• Wednesday, September 19, 2018
  • 85°

Top News

Zinke defends ‘konnichiwa’ comment to Hanabusa

  • ASSOCIATED PRESS

    Interior Secretary Ryan Zinke’s remark drew criticism from some lawmakers, civic groups and on social media as being insensitive and perpetuating stereotypes.

ADVERTISING

SASABE, Ariz. >> Interior Secretary Ryan Zinke is defending his use of a Japanese greeting when responding to a question from Rep. Colleen Hanabusa, D-Hawaii.

The Arizona Republic reported today that Zinke was asked about his use of the word “konnichiwa” while touring the U.S-Mexico border in Arizona on Saturday.

Zinke told reporters: “How could ever saying ‘good morning’ be bad?”

Hanabusa asked Zinke on Thursday whether he would continue a program that preserves sites where Japanese-Americans were interned during World War II.

Zinke replied with “konnichiwa” — a Japanese greeting typically spoken in the afternoon. The Democratic congresswoman corrected him, saying she believed it was still “ohayo gozaimasu,” the Japanese phrase for good morning.

Zinke’s remark drew criticism from some lawmakers, civic groups and on social media as being insensitive and perpetuating stereotypes.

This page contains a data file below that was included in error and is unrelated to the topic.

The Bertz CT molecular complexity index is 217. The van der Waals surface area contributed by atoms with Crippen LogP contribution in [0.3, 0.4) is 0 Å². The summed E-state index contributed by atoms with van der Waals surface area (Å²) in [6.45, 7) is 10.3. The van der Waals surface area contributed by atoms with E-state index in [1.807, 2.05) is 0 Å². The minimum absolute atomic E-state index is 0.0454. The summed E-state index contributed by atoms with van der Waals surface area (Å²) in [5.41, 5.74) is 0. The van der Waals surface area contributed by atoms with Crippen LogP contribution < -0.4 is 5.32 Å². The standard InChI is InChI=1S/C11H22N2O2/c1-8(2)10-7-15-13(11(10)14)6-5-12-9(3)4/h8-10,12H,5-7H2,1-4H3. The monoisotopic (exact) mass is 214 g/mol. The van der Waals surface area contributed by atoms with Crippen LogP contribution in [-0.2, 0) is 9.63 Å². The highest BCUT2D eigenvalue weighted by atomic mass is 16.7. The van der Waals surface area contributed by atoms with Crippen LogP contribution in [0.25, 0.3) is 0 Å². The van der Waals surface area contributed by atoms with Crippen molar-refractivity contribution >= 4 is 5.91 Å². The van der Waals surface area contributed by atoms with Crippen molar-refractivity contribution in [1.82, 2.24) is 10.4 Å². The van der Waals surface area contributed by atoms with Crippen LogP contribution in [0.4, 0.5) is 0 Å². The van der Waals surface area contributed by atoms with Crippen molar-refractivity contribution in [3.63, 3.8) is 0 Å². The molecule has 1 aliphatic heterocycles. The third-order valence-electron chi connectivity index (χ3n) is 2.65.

Hanabusa’s issued a statement Saturday saying, “the real issue here is that the administration ignored one of the most racially motivated periods in American history by defunding the Japanese American Confinement Sites (JACS) grant program.”

“When Secretary Zinke chose to address me in Japanese (when no one else was greeted in their ancestral language), I understood ‘this is precisely why Japanese Americans were treated as they were more than 75 years ago,” said Hanabusa. “It is racial stereotyping. How ironic that the most decorated unit in military history, the 100th battalion, 442 Regimental Combat Team, fought for a country that considered them enemy aliens. We must never forget our voices or the fact that we must fight so all can remember the injustice. Remember so it is never repeated. I call upon you to join in the fight to ensure this country never forgets that it imprisoned its people because of their ancestry, not because they committed a crime.”

Comments (255)
By participating in online discussions you acknowledge that you have agreed to the TERMS OF SERVICE. An insightful discussion of ideas and viewpoints is encouraged, but comments must be civil and in good taste, with no personal attacks. If your comments are inappropriate, you may be banned from posting. Report comments if you believe they do not follow our guidelines.

Having trouble with comments? Learn more here.

Scroll Up